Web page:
SEVERAL weeks ago, a friend was launching a book. He invited my editor and I to the event, which was some five kilometres from our office.
The invitation signalled a start time of 6:30pm. And yet, by 6pm my boss was still trying to navigate his way past the snail-paced traffic just a stone’s throw from our office.
As we waited for the police to untangle the gridlock, the discussion shifted to what has largely become known around the world over as “African time”. Wikipedia even has an entry for this phenomenon, terming it the tendency to have a “relaxed attitude to time.”
To illustrate the meaning of African time, if you get an invitation to an event in Kampala, Accra or Harare, don’t make the “mistake” of arriving on time. If the invitation says a ceremony starts at 4pm, take your time and show up at least an hour later.
And, possibly, by 6pm, you could still be “on time” for the start of the event, thanks to African time. Or, if the chief guest is “delayed”, then arriving around 7pm could mean you are still “too early”.
In Uganda, it is not eyebrow-raising for residents of a district far from the capital to turn up as early as 6am at a venue where their president is expected to visit them. They wait all day, only for the president to turn up at 5pm and, instead of an apology, tells them he was delayed by other “important state duties”.
To rub salt into injury, the president’s handlers will rush everyone to compress a whole day’s programme into one hour. And then, when he steps up to speak, he will spend more than an hour on the podium with little regard for the time of those who have to travel long distances back home.
Anyway, as we waited for sanity to prevail on the road, my colleague said had he known that the traffic would be this bad, then we would have left at least 30 minutes earlier. He regretted that we would be late. He said he had been on the receiving end of such lateness when organising this or the other event, and was often careful not to subject anyone else to a similar experience.
Having resigned ourselves to the fact that we would eventually be late for the book launch, both of us then relaxed and began to examine the issue of lateness critically.
“Why is it that we [meaning Ugandans, Africans] are always late for many events, but the same people are unlikely to miss a flight?” I asked.
My colleague responded that it was because the costs, or consequences, of arriving late at an airport are much higher than those of arriving late for, say, a party.
Both of us are fairly well-travelled, so there were inevitable comparisons of what happens in other parts of the world.
One of the observations was that when Africans travel to more time-conscious capitals around the world, they generally adapt fairly quickly and keep time. If a train leaves at 8am, for example, visiting Africans will regularly turn up at the station in good time.
Out of necessity
My own experience in South Africa, where I spent a year as a student at the University of the Witwatersrand and a further six months as an editorial intern at the Thomson Reuters Sub-Saharan Africa Bureau in Johannesburg, seemed to fit the stereotype.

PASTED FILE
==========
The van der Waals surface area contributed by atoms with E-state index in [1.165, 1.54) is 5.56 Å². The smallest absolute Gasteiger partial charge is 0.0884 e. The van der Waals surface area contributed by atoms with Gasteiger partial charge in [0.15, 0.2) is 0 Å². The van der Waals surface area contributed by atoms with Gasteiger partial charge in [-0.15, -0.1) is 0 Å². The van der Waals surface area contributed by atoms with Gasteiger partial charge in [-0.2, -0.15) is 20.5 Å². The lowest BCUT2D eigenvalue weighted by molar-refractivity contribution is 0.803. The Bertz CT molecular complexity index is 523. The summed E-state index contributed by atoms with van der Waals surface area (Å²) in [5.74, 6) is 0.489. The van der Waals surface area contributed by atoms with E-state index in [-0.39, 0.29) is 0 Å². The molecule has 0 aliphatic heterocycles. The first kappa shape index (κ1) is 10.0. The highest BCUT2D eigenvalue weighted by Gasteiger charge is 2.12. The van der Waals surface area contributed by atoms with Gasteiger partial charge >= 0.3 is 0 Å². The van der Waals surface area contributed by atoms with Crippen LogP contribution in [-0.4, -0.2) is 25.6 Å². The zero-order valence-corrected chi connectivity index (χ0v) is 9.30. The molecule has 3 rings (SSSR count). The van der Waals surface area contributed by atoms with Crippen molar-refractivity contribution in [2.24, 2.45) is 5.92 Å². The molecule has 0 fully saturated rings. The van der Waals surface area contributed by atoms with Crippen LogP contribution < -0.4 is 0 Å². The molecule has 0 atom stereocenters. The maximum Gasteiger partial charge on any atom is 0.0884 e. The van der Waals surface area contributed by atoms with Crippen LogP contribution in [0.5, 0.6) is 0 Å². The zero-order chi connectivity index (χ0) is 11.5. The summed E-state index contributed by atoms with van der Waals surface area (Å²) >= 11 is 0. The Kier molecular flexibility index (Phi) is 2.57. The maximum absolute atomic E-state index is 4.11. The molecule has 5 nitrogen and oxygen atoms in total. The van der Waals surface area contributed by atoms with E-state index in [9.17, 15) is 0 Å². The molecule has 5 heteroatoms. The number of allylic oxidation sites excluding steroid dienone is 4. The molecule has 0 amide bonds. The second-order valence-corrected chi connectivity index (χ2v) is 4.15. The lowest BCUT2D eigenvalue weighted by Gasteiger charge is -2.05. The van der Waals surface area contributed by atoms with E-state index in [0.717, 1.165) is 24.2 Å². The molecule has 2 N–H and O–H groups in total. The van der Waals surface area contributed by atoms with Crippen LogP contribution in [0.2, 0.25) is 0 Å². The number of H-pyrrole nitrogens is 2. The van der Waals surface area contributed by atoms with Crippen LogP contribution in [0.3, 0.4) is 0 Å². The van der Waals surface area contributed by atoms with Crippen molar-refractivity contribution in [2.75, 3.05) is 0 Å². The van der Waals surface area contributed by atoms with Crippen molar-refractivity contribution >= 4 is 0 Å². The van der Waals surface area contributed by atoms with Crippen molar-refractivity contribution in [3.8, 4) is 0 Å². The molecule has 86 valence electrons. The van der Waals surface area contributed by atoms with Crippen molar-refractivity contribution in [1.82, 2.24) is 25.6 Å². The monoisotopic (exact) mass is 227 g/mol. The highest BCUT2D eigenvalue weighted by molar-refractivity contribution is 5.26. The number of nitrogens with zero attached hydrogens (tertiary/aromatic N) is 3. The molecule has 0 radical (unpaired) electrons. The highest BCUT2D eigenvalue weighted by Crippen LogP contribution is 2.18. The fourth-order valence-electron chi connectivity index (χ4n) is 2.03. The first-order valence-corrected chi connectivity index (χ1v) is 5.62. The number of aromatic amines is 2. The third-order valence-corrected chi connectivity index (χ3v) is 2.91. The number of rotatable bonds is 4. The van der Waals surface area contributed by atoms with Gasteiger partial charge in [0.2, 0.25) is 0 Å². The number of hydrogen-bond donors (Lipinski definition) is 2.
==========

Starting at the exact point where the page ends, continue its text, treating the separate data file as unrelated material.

When I lived in the Johannesburg suburb of Pankhurst, a 35-minute walk from the Gautrain station in Rosebank, I always planned my time appropriately whenever I was to use the train to work in Sandton.
My boss said my experience with the Gautrain in Johannesburg, and that of other Africans who rarely miss flights, if at all, answered the question of why many Africans are lax about time keeping. He said efficient time keeping largely emerges out of necessity.
In most African countries, he continued, people use planes when flying out of the country, which is not a frequent event. The scheduled bus, commuter or taxi services within cities are not efficient. And, bar Johannesburg in South Africa, there are no metro trains running to a schedule.
In other words, even in urban areas where an African middle class is emerging, there are no conditions to compel people to hone their time keeping habits.
My editor said that in the recent past, at least in Uganda and other African countries he has visited lately, he has noted a conscious effort by event organisers to keep time.
What is now lacking, is the cultivation of individual discipline to stick to agreed schedules.
For Africans to achieve that, we have to make time costly. Time should not just cost money. It should cost more.
One place to start would be to make transportation in Africa more expensive than it already is. The airlines are already doing it by charging passengers who miss flights.
Authorities should develop environments where scheduled transport using trains, buses, commuter taxis and cabs thrives. Passengers would need to pay for particular seats in advance, and if they fail to utilise them, forfeit their money.
Given the pace at which we do everything, ideas of this nature could also take a generation before they are implemented. But someone needs to be brave enough to take us down that road.
In the meantime, as we wait, other African countries could do well to adopt a time keeping practice that has become part of the South African cultural fabric and has extended to places like Kenya.
When South Africans organise an event, the invitation card will say it is scheduled to start at 5:30pm for 6pm. Guests are expected to arrive within that 30 minute window, with the event usually starting at the top of the given hour.
With that kind of scheduling, I realised, South Africans are able to kill two birds with one stone; they accommodate those individuals whose watches are stuck to “African time”, but also ensure that events start on time.